Public-private collaborations for the regeneration of productive territories. The case of medium-sized companies in Northern Italy.


  • Cristiana Mattioli DAStU Politecnico di Milano


industrial territories, public-private collaboration, territorial regeneration, attractiveness, sustainability




Starting from the ongoing processes of transformation in dynamic industrial contexts, the paper discusses the need to redefine the role of guidance of public actors at different scales, while promoting new forms of public-private governance systems aimed at territorial regeneration.

The thesis of the paper is that with the transition to post-industrial forms of production, the territory is not only a node within networks and flows, but also a strategic resource, expendable on the global market. Moreover, the health and livability of local contexts become fundamental factors in attracting skilled labour. A new pact must be forged between industry and society. It is essential that businesses take collective responsibility not only for reviving economic development, but also for doing so in a socially and environmentally sustainable way. The idea of the territory as a repository of resources to be used for global competition must be abandoned in favour of a policy of regeneration.

The paper will discuss these issues by focusing on the northern part of Italy, in particular the triangle between Milan, Venice and Bologna, which is one of the most dynamic economic areas in Europe. Composed of medium-sized cities and diffuse urbanisations, it is an intermediate territorial context, outside both the metropolitan areas and the inner ones. It is characterised by thousands of competitive medium-sized industrial companies, well integrated into global supply chains. They are the result of the development of existing small companies or foreign investments with strong local impacts. Negotiations between small public administrations and large private companies often reveal asymmetries of power. In the worst cases, new land-consuming industrial projects are built in an already congested and polluted area, where abandoned industries can be also found, in marginal and fragile areas. In the best cases, large companies are located in planned, oversized industrial zones. These existing specialised areas, functionally and physically separated from urban systems, are usually of poor quality in terms of environmental and service performance. For example, they lack collective services, have too much paved surface area and associated problems with heat islands and water treatment, have vacant spaces and are not accessible by collective or active forms of mobility.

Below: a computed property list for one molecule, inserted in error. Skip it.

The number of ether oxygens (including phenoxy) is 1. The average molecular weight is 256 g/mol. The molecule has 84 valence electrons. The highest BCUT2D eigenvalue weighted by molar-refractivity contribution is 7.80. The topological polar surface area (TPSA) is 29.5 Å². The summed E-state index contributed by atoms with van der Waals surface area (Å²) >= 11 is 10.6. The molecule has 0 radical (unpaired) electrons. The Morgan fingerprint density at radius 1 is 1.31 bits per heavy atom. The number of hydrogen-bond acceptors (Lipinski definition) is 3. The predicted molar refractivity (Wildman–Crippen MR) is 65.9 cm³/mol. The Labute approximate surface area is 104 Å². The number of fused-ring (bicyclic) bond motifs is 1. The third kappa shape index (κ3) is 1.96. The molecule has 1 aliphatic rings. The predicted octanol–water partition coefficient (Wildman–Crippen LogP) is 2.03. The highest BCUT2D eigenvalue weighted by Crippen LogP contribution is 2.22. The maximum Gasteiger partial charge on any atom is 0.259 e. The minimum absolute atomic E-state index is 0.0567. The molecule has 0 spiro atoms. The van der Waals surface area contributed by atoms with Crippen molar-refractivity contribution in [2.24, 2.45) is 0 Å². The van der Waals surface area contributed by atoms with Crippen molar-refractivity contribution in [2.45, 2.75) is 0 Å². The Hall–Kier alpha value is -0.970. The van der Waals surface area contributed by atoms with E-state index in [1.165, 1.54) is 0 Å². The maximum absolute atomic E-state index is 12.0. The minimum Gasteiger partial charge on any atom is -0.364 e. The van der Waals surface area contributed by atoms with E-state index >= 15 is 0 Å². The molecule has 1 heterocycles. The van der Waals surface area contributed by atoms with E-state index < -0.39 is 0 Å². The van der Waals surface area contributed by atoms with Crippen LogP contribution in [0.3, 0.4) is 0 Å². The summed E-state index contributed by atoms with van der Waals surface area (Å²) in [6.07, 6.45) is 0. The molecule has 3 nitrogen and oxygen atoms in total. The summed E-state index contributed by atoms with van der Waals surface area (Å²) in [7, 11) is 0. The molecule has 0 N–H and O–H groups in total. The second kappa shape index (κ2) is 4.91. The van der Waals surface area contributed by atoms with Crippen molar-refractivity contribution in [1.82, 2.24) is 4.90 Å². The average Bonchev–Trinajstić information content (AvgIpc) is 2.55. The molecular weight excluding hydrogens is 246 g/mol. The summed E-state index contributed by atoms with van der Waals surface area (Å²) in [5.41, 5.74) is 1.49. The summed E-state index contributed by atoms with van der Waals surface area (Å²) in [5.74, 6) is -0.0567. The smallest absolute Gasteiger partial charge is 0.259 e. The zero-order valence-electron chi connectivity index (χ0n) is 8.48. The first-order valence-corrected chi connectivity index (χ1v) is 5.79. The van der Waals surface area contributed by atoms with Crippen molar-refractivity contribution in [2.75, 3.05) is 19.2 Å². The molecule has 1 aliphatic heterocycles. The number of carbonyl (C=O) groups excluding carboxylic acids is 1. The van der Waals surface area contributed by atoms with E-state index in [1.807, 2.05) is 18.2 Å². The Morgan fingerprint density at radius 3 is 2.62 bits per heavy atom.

In view of these criticalities, the paper will propose the identification of instruments and procedures capable of stimulating the conscious participation of companies, at least the most dynamic and advanced ones, to channel part of their resources into urban reform interventions. Business associations and trade unions can also play an important intermediary role, bringing together and linking private and public interests.

Two main issues emerge. On the one hand, in the case of industrial expansions or new settlements, it is important that the public authorities are not satisfied with the architectural and landscape quality of parts of the urban area, but are able to act in a more comprehensive way, diverting some of the private added value and rent to redevelopment. A specific land trust can be envisaged to combine extensions with land remediation, even in different locations, or public works and facilities. On the other hand, at a time of severe cuts in public funding, forms of secondary welfare can provide an opportunity for urban regeneration through the creation of new public-private or private-private partnerships aimed at improving the efficiency, sustainability, and habitability of existing industrial areas. An energy community, a reforestation campaign, the ‘adoption’ of parts of the urban fabric, more structured ‘consortia’ aimed at integrated territorial projects can all be opportunities to increase local attractiveness and collective well-being.


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